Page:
Swapping Distribution Lines for Microgrids: An Energy Solution for Remote Areas
When it comes to my work with Cushing Terrell’s Infrastructure Group, onsite energy generation projects are some of the most rewarding given their importance in improving safety and reliability and their predominant use of renewables. For the last two years, one of my most interesting projects has been traveling to remote areas of California, working with Pacific Gas and Electric (PG&E) engineers to install microgrid systems as a permanent replacement for overhead distribution lines.
The microgrid project is part of PG&E’s critically important line hardening program and was implemented to increase electric-power reliability while reducing wildfire risk in areas such as the Sierra Nevada mountain range, the Sierra Nevada foothills, and the Central Valley. The program looks at potential spots where, rather than conducting traditional line hardening measures, the utility removes the lines entirely and we install a microgrid at the site of use.
As of 2021, California utilities reported that nearly 40,000 miles of bare power lines existed in high fire-risk areas. To mitigate this risk, utilities have relied on Public Safety Power Shutoffs (PSPS) to de-energize lines in regions facing extreme weather. While PSPS events help prevent wildfires, they can be disruptive to the economy and pose life-safety issues for those people without power.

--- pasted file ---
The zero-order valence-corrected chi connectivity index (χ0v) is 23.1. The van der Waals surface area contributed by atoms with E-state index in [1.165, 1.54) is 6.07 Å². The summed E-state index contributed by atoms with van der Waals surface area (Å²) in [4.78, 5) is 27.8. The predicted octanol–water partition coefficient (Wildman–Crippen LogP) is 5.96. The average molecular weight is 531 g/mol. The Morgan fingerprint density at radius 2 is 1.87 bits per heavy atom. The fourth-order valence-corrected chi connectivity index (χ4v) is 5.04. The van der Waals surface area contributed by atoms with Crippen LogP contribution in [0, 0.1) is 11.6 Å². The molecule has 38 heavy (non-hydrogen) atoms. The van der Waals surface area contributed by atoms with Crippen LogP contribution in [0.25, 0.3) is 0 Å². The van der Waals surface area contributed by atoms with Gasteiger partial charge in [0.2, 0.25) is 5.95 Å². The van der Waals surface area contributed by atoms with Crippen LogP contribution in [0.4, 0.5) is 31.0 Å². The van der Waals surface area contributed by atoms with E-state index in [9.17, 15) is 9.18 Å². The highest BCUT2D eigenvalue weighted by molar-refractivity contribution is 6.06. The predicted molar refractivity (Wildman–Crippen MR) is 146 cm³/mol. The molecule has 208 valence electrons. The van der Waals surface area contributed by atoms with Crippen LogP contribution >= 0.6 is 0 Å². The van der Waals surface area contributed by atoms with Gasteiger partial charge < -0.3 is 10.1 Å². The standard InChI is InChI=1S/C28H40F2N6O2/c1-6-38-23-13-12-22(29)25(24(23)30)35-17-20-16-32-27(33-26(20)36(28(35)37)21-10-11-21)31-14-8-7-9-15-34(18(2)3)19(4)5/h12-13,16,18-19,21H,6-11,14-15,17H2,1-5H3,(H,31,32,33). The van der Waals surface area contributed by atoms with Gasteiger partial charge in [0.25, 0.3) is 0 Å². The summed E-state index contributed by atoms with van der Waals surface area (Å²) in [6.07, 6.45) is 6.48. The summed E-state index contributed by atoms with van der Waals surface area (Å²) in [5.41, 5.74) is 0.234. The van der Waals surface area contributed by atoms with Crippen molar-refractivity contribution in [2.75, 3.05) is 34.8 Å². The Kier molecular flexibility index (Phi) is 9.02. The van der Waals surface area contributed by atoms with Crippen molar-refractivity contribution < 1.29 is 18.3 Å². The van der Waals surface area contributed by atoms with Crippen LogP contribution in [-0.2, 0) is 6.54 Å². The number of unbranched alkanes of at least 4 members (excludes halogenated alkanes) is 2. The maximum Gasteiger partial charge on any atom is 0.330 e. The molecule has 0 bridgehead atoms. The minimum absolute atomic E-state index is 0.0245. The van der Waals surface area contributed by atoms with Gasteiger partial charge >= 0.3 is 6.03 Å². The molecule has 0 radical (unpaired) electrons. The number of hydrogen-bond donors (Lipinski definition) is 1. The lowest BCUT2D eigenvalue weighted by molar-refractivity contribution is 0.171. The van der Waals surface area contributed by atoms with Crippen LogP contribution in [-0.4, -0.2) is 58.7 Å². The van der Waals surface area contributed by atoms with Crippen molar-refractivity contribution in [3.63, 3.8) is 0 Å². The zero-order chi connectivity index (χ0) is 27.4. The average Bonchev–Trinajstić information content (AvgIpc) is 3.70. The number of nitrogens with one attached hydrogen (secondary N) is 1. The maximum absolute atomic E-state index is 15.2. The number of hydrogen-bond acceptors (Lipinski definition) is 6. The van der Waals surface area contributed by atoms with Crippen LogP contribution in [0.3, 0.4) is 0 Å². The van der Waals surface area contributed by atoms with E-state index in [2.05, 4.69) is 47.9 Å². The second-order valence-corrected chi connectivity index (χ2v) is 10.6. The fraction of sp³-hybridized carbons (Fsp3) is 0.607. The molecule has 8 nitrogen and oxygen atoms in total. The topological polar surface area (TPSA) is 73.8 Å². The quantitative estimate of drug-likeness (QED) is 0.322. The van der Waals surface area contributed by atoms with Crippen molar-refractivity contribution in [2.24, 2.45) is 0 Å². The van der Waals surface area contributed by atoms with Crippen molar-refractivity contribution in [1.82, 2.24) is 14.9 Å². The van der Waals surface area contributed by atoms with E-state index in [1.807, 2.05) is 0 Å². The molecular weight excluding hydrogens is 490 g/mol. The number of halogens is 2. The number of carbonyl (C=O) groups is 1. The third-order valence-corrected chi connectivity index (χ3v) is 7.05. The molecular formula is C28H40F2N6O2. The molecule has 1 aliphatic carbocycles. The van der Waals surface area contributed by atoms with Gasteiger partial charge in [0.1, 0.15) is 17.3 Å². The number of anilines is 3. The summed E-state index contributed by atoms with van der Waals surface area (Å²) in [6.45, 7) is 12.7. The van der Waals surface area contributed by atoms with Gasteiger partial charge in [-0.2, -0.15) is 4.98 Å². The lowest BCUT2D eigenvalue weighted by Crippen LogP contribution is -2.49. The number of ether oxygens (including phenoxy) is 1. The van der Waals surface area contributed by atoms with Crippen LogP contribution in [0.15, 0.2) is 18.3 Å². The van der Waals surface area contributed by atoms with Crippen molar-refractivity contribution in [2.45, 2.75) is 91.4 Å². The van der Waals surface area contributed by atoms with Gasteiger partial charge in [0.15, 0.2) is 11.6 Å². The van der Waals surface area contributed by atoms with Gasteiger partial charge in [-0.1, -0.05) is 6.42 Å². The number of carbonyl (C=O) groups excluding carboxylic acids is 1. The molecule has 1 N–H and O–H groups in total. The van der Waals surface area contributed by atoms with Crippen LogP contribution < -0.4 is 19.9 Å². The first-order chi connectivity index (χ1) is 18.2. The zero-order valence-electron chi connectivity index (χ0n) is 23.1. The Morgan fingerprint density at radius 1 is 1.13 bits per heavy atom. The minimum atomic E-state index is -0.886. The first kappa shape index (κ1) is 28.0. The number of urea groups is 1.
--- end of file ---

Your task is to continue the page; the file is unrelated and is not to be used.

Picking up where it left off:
To reduce the need for PSPS events, the state of California directed utilities to identify lines subject to frequent shutoffs and establish fire prevention plans. Traditionally, these plans have included methods such as undergrounding lines, installing insulated lines, and/or vegetation management around bare lines to reduce the probability of fires. These methods, in particular undergrounding lines, tend to be cost- and labor-intensive given the nature of the terrain and, ultimately, these costs impact rate payers.
There’s another option, however, that California utilities have been exploring — a solution not yet implemented at scale in another state — and that’s the use of microgrids to serve customers locally with onsite energy generation.
With a traditional utility grid, electricity is generated at central power plants and transported over long distances. With few redundant paths for energy to be delivered, thousands of users can be left without power if one part of the grid fails, needs to be repaired, or is shut off in an emergency situation. In contrast, a microgrid uses local, distributed energy resources, such as solar, wind, or hydropower, accompanied with battery energy storage.
In 2021, Cushing Terrell joined forces with Potelco and ELM MicroGrid to pursue solar and battery energy storage system (BESS) projects. This coincided with PG&E looking to expand their EPC (engineering, procurement, and construction) contractors after successfully bringing one of their first microgrid sites online. PG&E planned to install additional microgrids in Northern California as part of their first rollout, and this was great timing for our team.
As we went through the proposal process, PG&E asked us to visit the sites in person as we worked to develop the best price for construction. This was during the pandemic, so to be safe, I decided to drive from Missoula, Montana, to California. Thus, my PG&E road trips began and have become a memorable part of this program.